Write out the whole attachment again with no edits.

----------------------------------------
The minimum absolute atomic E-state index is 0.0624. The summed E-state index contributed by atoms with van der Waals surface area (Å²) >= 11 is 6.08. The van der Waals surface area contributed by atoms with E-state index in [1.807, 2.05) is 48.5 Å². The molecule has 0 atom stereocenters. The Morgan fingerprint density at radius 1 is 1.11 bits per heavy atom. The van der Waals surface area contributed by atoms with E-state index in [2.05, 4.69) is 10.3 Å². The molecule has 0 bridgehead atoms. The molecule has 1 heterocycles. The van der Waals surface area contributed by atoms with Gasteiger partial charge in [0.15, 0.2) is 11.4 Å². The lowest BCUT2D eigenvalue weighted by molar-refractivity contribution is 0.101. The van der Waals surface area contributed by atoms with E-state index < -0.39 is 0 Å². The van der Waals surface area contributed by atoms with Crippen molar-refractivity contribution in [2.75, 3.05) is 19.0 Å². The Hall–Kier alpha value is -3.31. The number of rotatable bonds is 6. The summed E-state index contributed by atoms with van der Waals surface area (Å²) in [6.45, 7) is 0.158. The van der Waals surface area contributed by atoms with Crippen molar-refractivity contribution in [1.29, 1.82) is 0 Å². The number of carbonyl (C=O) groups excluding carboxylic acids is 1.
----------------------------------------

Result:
The minimum absolute atomic E-state index is 0.0624. The summed E-state index contributed by atoms with van der Waals surface area (Å²) >= 11 is 6.08. The van der Waals surface area contributed by atoms with E-state index in [1.807, 2.05) is 48.5 Å². The molecule has 0 atom stereocenters. The Morgan fingerprint density at radius 1 is 1.11 bits per heavy atom. The van der Waals surface area contributed by atoms with E-state index in [2.05, 4.69) is 10.3 Å². The molecule has 0 bridgehead atoms. The molecule has 1 heterocycles. The van der Waals surface area contributed by atoms with Gasteiger partial charge in [0.15, 0.2) is 11.4 Å². The lowest BCUT2D eigenvalue weighted by molar-refractivity contribution is 0.101. The van der Waals surface area contributed by atoms with E-state index < -0.39 is 0 Å². The van der Waals surface area contributed by atoms with Crippen molar-refractivity contribution in [2.75, 3.05) is 19.0 Å². The Hall–Kier alpha value is -3.31. The number of rotatable bonds is 6. The summed E-state index contributed by atoms with van der Waals surface area (Å²) in [6.45, 7) is 0.158. The van der Waals surface area contributed by atoms with Crippen molar-refractivity contribution in [1.29, 1.82) is 0 Å². The number of carbonyl (C=O) groups excluding carboxylic acids is 1.